Honestly, I have gone thru the phase of your believe some time ago and moved on!

  22. Tok Panjang
    May 27th, 2011 at 5:28 pm

    Ms Cathferine Lim’s article makes us think and that is the power of her literary command. So when you consider what LKY has done for Singapore, let us give credit where credit is due. GCT’s contribution however did not accrue to the people but to LKY to “warm the seat” to prepare for LHL to take over and carry the “famiLEE” forward. In so doing Singaporeans have not featured since GCT took office, only the wayang cast of both the ruling party members and their kakis have benefitted big time. The 2011 GE results have indeed sent shock waves not only to the men in white but the rest of the population.. The next GE in 2016 will unfold a new era for Singapore. The next five years will be laying the foundation for change to take place, I predict, and I am looking forward to it and hopefully by then, ministerial salaries will not feature. Maju-lah Singapura!

  23. Matt
    May 28th, 2011 at 3:57 pm

    Very eloquent.

    One thing I fear with the inevitable liberisation of the media and politics is that undesirable immorality will have more room to seep into our culture, just like how it has corrupted so many western countries. But that’s just my view.

  24. Johnny Ho
    May 28th, 2011 at 6:51 pm

    It’s not the demise of LKY’s political dominance that troubles me. But what happens when Gen Y become the leaders and managers of Singapore after 2020.

    Do these Gen Y Singaporeans have the same passion and love of the country as the old guards?

    I very much doubt they do. Different upbringing in different eras thats why.

    Nice piece Cat!

  25. Smart Ghost
    May 28th, 2011 at 8:10 pm

    You have given him too much credit by not sufficiently covering one important aspect, namely the pre-existing favourable geographical and thus commercial location of the island.

    Even the British would not have been so successful in their plans if not for this ‘God-given’ factor.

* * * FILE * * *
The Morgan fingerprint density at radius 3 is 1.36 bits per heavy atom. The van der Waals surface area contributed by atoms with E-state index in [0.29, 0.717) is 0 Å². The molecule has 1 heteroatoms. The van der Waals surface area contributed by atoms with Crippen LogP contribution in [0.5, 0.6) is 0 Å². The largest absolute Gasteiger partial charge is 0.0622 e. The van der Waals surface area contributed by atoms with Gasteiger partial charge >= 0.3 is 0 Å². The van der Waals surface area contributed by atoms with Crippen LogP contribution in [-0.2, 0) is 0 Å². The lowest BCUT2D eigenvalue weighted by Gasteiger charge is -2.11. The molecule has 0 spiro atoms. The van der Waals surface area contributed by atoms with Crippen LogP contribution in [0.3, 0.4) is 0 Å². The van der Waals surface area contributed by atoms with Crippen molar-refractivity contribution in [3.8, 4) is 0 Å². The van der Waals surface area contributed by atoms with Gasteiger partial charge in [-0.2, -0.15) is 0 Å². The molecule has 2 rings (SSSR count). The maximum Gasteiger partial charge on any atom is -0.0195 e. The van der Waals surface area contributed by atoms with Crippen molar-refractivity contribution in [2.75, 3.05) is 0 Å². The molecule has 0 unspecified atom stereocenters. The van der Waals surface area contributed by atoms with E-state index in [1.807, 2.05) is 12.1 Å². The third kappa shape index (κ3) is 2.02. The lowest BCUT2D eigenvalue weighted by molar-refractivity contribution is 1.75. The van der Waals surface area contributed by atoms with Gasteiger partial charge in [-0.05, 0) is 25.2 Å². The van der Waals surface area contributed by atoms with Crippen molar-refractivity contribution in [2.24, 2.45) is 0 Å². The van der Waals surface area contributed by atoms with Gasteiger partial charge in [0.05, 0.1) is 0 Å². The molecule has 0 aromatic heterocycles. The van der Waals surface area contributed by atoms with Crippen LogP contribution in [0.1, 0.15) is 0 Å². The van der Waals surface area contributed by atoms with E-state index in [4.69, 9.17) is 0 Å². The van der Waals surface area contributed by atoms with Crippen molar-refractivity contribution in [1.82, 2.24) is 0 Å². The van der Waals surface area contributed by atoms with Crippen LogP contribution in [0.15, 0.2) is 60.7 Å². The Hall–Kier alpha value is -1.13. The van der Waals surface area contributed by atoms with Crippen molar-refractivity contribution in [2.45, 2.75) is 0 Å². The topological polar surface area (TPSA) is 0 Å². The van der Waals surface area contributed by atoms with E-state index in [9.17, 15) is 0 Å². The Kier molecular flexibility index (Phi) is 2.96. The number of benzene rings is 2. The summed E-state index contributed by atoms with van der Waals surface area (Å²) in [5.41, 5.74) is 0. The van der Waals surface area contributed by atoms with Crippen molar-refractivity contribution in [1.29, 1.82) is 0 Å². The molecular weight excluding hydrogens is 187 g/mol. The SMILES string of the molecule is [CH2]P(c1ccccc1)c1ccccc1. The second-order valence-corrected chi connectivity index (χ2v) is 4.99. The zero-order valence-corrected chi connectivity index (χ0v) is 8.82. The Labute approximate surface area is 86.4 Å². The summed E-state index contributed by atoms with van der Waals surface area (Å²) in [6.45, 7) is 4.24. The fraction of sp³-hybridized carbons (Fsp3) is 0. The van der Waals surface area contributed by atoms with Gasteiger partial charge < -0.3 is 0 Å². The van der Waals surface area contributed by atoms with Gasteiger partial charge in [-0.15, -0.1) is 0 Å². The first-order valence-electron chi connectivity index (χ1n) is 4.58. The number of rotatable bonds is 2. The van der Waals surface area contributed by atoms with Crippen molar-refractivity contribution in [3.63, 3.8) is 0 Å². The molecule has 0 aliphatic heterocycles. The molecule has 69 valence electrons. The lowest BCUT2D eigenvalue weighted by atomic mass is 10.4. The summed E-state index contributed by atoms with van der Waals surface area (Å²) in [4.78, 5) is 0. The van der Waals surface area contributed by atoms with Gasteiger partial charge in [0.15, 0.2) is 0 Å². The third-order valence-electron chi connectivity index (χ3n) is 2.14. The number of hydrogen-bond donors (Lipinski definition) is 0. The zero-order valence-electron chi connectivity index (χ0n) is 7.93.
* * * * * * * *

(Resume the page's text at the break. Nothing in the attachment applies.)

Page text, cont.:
26. Steven Teo
    May 28th, 2011 at 8:34 pm

    Brilliant article!

    I hope every cabinet minister, politician & senior civil servant read this article, digest it for a while and begin to understand and scope the ramifications of what had transpired, make real changes, not just cosmetic ones, and learn not just to govern but truly serve this great nation.I am afraid if the PAP fails to heed the people’s voices in a substantive way, their moral mandate will be further eroded. Not only must the people mature, our leaders need too!

    Maybe you should post a copy of your article to of the policymakers and senior government officers as a favor to the nation.

  27. Joan Fong
    May 30th, 2011 at 2:14 am

    Dear Catherine, I think you are great the way you sit silent through some of the vitriol thrown your way, which, to my surprise, upset me the way your remarks about MM upset me. He is a friend, so I was unhappy to have unfair or harsh terms said about him.

    In the same way, you are my friend, and I am also unhappy to have sweeping statements said about you. They might dislike what you say, but I hate it when they get personal and aim it at you. I reread my own letter and cringe in case I am also guilty to some extent. If it hurt you, I hereby apologise.

    We haven’t met for a long time. I remember sitting with you working out figures as to how you could buy a condo flat. During lunches I was amazed at the amount you could eat and yet kept your figure. I would like to say I still hold you dear and sincerely wish you all the best.